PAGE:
To attain this, the present invention generally comprises a system for storing recreational boards on a wall, and comprises at least one recreational board storage rack for supporting a recreational board on a wall surface. The recreational board storage rack comprises a base plate for mounting on a wall surface and at least one support hook removably mounted on the base plate. The base plate has front and rear faces, and at least one aperture extending between the front and rear faces of the base plate. At least one depression is formed in the rear face of the base plate. The support hook comprises a hook portion removably positioned in the aperture and an anchor portion removably positioned in the depression of the base plate such that the support hook extends from the rear face to the front face of the base plate.
There has thus been outlined, rather broadly, the more important features of the invention in order that the detailed description thereof that follows may be better understood, and in order that the present contribution to the art may be better appreciated. There are additional features of the invention that will be described hereinafter and which will form the subject matter of the claims appended hereto.
In this respect, before explaining at least one embodiment of the invention in detail, it is to be understood that the invention is not limited in its application to the details of construction and to the arrangements of the components set forth in the following description or illustrated in the drawings. The invention is capable of other embodiments and of being practiced and carried out in various ways. Also, it is to be understood that the phraseology and terminology employed herein are for the purpose of description and should not be regarded as limiting.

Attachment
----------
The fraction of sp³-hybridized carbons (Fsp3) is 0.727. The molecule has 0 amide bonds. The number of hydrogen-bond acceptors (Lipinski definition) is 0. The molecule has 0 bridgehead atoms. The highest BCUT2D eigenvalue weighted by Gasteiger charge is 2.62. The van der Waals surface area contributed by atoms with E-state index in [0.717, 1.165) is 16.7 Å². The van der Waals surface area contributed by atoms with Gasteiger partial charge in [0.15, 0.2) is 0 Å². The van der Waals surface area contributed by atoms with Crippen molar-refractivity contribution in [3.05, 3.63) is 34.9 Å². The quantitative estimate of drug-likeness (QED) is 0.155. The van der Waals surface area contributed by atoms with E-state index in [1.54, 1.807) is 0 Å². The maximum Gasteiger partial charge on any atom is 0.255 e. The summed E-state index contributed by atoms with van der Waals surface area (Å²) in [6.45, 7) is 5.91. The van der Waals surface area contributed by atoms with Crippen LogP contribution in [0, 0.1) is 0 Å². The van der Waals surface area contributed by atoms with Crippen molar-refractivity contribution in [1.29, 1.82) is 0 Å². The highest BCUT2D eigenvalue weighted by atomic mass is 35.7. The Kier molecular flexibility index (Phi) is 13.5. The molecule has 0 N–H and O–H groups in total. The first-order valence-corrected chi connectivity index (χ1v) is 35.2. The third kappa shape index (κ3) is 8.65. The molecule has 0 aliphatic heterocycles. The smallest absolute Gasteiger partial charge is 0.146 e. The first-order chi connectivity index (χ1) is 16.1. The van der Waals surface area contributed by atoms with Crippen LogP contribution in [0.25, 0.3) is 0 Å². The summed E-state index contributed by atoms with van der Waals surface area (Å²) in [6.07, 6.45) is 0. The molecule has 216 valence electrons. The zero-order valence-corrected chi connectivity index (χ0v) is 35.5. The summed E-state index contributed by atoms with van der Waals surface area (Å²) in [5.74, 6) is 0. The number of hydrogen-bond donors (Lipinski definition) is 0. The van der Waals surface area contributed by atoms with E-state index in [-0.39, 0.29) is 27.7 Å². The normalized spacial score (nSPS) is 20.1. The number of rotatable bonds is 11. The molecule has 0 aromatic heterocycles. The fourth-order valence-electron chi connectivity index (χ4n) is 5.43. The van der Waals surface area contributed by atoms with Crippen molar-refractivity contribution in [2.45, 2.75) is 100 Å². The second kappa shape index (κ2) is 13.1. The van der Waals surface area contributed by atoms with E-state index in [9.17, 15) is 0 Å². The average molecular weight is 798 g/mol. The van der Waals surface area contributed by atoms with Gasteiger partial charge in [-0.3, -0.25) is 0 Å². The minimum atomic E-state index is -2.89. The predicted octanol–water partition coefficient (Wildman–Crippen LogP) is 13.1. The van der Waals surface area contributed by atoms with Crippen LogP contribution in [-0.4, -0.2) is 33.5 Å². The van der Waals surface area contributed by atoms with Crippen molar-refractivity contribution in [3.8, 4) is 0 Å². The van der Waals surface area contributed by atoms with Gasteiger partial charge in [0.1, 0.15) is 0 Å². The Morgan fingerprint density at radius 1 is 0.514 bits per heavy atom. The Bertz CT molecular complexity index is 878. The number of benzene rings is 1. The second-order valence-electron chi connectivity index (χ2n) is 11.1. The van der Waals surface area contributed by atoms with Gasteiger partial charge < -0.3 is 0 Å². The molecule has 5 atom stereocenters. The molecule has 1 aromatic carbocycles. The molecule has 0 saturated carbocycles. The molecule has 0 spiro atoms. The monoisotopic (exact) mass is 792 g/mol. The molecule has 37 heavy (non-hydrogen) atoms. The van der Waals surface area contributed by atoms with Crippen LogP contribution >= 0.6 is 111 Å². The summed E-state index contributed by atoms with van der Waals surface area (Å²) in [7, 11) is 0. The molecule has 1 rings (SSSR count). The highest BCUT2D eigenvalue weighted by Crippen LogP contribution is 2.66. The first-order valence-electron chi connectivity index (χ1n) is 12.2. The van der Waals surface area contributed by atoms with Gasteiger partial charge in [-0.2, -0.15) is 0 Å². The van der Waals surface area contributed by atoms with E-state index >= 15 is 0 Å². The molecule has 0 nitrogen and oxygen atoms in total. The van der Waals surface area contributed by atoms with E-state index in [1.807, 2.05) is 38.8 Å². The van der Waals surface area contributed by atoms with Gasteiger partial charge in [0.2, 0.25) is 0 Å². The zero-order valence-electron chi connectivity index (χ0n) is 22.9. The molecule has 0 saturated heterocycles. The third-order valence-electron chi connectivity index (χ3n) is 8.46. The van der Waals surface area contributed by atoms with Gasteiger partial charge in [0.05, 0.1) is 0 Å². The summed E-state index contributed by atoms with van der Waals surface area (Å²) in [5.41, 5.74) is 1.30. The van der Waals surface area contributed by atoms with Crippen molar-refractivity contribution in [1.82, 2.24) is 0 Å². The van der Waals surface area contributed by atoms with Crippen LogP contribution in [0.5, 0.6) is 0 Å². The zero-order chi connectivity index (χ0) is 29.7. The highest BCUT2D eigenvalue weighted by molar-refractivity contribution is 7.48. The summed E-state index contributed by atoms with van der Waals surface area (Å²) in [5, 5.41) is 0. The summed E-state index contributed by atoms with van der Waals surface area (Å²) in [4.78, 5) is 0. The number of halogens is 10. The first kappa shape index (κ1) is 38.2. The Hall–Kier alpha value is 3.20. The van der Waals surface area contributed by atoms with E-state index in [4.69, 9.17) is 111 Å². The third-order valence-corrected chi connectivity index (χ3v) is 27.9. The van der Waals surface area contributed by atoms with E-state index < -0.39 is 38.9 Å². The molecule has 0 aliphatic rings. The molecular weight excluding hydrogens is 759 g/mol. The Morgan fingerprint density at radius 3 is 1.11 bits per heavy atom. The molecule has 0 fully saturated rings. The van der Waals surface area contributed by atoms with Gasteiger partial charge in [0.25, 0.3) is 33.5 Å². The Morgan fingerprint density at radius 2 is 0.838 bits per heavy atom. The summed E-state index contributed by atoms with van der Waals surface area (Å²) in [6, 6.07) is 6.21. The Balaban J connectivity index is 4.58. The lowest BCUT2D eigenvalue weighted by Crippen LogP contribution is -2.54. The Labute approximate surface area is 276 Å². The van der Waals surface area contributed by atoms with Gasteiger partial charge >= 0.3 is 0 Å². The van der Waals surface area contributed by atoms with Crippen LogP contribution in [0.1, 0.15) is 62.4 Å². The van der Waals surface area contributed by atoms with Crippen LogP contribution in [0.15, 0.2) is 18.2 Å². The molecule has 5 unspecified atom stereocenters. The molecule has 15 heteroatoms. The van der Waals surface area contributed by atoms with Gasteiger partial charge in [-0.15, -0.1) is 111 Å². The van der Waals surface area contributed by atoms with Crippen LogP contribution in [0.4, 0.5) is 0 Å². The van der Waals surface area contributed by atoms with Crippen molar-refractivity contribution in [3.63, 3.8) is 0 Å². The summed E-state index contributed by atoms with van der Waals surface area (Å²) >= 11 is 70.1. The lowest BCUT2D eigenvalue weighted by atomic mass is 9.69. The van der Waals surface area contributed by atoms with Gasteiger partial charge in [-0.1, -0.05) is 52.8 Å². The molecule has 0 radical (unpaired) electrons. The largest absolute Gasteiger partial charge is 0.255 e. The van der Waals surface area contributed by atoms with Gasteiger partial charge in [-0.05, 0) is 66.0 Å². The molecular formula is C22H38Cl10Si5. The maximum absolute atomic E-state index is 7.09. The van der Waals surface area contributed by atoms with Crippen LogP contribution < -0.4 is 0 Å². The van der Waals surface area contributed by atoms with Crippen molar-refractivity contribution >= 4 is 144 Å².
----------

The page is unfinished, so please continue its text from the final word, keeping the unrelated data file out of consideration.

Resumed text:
As such, those skilled in the art will appreciate that the conception, upon which this disclosure is based, may readily be utilized as a basis for the designing of other structures, methods and systems for carrying out the several purposes of the present invention. It is important, therefore, that the claims be regarded as including such equivalent constructions insofar as they do not depart from the spirit and scope of the present invention.
One significant advantage of the present invention is the provision for securely mounting the rack to a wall in a manner that resists the separation of the rack system from the wall, even when relatively heavy items such as recreational boards, are placed on the rack system as well as removed from the rack system. The rack system of the invention also functions to separate the supported recreational board from the wall surface to minimize the possibility of marring or otherwise damaging the wall. Still further, the rack system of the invention has the ability to be disassembled into a much smaller size than its assembled size, to facilitate the initial shipping or delivery to the ultimate user as well as subsequent storage or transport by the user.